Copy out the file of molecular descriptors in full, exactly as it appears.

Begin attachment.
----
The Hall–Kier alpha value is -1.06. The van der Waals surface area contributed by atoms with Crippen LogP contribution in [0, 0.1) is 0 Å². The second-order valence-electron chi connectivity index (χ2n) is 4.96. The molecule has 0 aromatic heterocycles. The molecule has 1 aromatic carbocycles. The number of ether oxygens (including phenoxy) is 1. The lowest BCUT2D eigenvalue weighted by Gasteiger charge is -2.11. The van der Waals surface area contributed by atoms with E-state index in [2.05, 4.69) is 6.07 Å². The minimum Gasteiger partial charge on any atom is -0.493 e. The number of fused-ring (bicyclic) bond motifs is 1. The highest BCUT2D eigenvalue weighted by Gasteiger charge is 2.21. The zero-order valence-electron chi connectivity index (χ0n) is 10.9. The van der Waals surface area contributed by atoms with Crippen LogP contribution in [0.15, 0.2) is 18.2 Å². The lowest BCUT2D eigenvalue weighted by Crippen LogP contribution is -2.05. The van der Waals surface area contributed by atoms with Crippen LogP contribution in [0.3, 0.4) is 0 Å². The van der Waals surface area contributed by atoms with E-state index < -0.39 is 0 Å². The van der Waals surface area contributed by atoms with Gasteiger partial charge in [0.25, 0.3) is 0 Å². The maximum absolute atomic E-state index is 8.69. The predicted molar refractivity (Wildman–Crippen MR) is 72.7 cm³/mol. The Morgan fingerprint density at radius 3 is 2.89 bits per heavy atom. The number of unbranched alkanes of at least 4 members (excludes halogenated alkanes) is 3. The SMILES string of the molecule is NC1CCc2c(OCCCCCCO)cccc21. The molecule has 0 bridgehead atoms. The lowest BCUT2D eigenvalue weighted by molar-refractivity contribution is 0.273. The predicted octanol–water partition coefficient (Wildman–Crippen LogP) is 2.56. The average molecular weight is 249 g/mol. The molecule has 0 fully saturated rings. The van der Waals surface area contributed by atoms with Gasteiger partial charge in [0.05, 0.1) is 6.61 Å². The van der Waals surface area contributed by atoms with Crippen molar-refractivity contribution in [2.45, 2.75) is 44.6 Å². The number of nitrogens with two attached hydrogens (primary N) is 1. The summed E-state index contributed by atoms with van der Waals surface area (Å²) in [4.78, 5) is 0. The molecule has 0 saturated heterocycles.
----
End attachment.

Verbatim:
The Hall–Kier alpha value is -1.06. The van der Waals surface area contributed by atoms with Crippen LogP contribution in [0, 0.1) is 0 Å². The second-order valence-electron chi connectivity index (χ2n) is 4.96. The molecule has 0 aromatic heterocycles. The molecule has 1 aromatic carbocycles. The number of ether oxygens (including phenoxy) is 1. The lowest BCUT2D eigenvalue weighted by Gasteiger charge is -2.11. The van der Waals surface area contributed by atoms with E-state index in [2.05, 4.69) is 6.07 Å². The minimum Gasteiger partial charge on any atom is -0.493 e. The number of fused-ring (bicyclic) bond motifs is 1. The highest BCUT2D eigenvalue weighted by Gasteiger charge is 2.21. The zero-order valence-electron chi connectivity index (χ0n) is 10.9. The van der Waals surface area contributed by atoms with Crippen LogP contribution in [0.15, 0.2) is 18.2 Å². The lowest BCUT2D eigenvalue weighted by Crippen LogP contribution is -2.05. The van der Waals surface area contributed by atoms with Crippen LogP contribution in [0.3, 0.4) is 0 Å². The van der Waals surface area contributed by atoms with E-state index < -0.39 is 0 Å². The van der Waals surface area contributed by atoms with Gasteiger partial charge in [0.25, 0.3) is 0 Å². The maximum absolute atomic E-state index is 8.69. The predicted molar refractivity (Wildman–Crippen MR) is 72.7 cm³/mol. The Morgan fingerprint density at radius 3 is 2.89 bits per heavy atom. The number of unbranched alkanes of at least 4 members (excludes halogenated alkanes) is 3. The SMILES string of the molecule is NC1CCc2c(OCCCCCCO)cccc21. The molecule has 0 bridgehead atoms. The lowest BCUT2D eigenvalue weighted by molar-refractivity contribution is 0.273. The predicted octanol–water partition coefficient (Wildman–Crippen LogP) is 2.56. The average molecular weight is 249 g/mol. The molecule has 0 fully saturated rings. The van der Waals surface area contributed by atoms with Gasteiger partial charge in [0.05, 0.1) is 6.61 Å². The van der Waals surface area contributed by atoms with Crippen molar-refractivity contribution in [2.45, 2.75) is 44.6 Å². The number of nitrogens with two attached hydrogens (primary N) is 1. The summed E-state index contributed by atoms with van der Waals surface area (Å²) in [4.78, 5) is 0. The molecule has 0 saturated heterocycles.